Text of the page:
• Shuffle
    Toggle On
    Toggle Off
  • Alphabetize
    Toggle On
    Toggle Off
  • Front First
    Toggle On
    Toggle Off
  • Both Sides
    Toggle On
    Toggle Off
  • Read
    Toggle On
    Toggle Off
Reading...
Front

How to study your flashcards.

Right/Left arrow keys: Navigate between flashcards.right arrow keyleft arrow key

Up/Down arrow keys: Flip the card between the front and back.down keyup key

H key: Show hint (3rd side).h key

A key: Read text to speech.a key

image

Play button

image

Play button

image

Progress

1/58

Click to flip

58 Cards in this Set

  • Front
  • Back
WHAT DO YOU NEED TO MAKE SURE OF WHEN POSITIONING A PATIENT?
you must have adequate access to the airway, medication, and iv access and be able to monitor the patient
WHAT SHOULD YOU DO IF THE PATIENT IS MOVED?
you must listen and document breath sounds, check bp
WHAT IS THE BIGGEST PHYSIOLOGIC CONSEQUENCE OF POSITION CHANGES?
Hypotension, b/c anesthesia blunts the compensatory SNS relexes that would normally minimize the changes associated with postion changes.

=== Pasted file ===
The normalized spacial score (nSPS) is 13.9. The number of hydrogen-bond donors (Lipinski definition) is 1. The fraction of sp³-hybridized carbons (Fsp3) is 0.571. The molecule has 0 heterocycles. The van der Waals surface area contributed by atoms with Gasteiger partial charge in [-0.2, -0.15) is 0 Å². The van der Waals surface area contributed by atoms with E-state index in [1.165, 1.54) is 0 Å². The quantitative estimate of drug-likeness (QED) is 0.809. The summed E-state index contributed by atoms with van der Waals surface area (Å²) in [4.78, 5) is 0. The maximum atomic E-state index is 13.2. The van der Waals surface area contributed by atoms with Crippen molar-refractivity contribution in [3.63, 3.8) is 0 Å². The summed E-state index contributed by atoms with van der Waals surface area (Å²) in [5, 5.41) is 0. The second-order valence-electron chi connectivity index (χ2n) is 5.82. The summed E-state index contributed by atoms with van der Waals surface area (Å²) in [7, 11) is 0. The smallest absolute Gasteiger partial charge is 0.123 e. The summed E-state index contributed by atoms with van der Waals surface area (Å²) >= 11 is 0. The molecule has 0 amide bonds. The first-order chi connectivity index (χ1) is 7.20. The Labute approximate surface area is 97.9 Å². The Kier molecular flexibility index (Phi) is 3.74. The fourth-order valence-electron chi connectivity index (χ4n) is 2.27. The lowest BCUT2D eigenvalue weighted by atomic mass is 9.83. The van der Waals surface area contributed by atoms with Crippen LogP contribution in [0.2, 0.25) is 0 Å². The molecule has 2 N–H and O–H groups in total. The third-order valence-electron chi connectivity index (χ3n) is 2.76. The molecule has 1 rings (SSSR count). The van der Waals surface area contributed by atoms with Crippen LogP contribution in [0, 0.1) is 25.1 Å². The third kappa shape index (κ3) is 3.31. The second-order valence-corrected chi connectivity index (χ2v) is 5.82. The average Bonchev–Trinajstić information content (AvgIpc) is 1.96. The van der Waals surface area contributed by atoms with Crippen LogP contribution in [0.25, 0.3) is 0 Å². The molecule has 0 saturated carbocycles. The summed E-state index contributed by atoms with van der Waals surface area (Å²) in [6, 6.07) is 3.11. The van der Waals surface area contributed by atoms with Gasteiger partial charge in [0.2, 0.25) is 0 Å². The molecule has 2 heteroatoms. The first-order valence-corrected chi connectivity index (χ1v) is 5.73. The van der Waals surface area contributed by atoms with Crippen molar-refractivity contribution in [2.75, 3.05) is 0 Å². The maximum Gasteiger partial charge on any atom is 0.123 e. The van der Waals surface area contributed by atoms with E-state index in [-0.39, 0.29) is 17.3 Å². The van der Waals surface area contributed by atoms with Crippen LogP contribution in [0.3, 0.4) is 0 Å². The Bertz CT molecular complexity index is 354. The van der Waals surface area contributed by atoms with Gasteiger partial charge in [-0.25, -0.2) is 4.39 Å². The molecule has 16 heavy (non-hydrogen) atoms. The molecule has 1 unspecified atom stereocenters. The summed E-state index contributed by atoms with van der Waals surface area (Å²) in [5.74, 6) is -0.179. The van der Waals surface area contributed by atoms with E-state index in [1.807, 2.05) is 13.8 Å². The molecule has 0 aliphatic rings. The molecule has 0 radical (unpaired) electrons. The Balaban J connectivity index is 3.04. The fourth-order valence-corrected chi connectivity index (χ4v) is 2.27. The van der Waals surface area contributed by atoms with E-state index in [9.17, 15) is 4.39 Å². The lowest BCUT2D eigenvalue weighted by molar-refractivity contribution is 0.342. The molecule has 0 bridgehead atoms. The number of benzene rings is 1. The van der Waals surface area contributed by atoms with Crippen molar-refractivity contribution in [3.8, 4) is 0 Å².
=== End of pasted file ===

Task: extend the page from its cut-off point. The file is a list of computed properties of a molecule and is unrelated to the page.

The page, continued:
PRE OP CONSIDERATIONS?
extremes of any: age, body habitus, pre-existing neuro issues, DM, PVD, arthritis, smoking/alcohol, and pre-existing lesions/ injuries.
TIDAL VOLUME
amount of gas inspired, or expired with each normal breath
INSPIRATORY RESERVE VOLUME
maximum amount of additional air that can be inspired from the end of normal inspiration
EXPIRATORY RESERVE VOLUME
maximum volume of additional air that can be expired from the end of normal expiration
RESIDUAL VOLUME
volume of air remaining in the lung after maximal expiration.
***this is the only lung volume which cannot be measured with a spirometer
LUNG CAPACITIES
subdivisions of total volume that include two or more of the 4 basic lung volumes
FRC
functional residual capacity
amount of air remaining in lungs after quiet expiration
FRC
volume that we can replace with 100% O2
TLC
total lung capacity
volume of air in lungs at the end of maximal inspiration
Called a capacity b/c it is the sum of all 4 basic lung volumes (TLC = RV + IRV + TV + ERV)
VITAL CAPACITY
maximum volume of air that can be forcefully expelled from the lungs following a maximal inspiration (VC = IRV + TV + ERV) or (VC = TLC - RV)
FRC
volume of air remaining in the lung at the end of normal expiration. called a capacity because it equals residual volume plus expiratory reserve volume (FRC = RV + ERV)
INSPIRATORY CAPACITY
Maximum volume of air that can be inspired from end expiratory position (of less importance than the other capacities)
(IC = TV + IRV)
SUPINE POSTION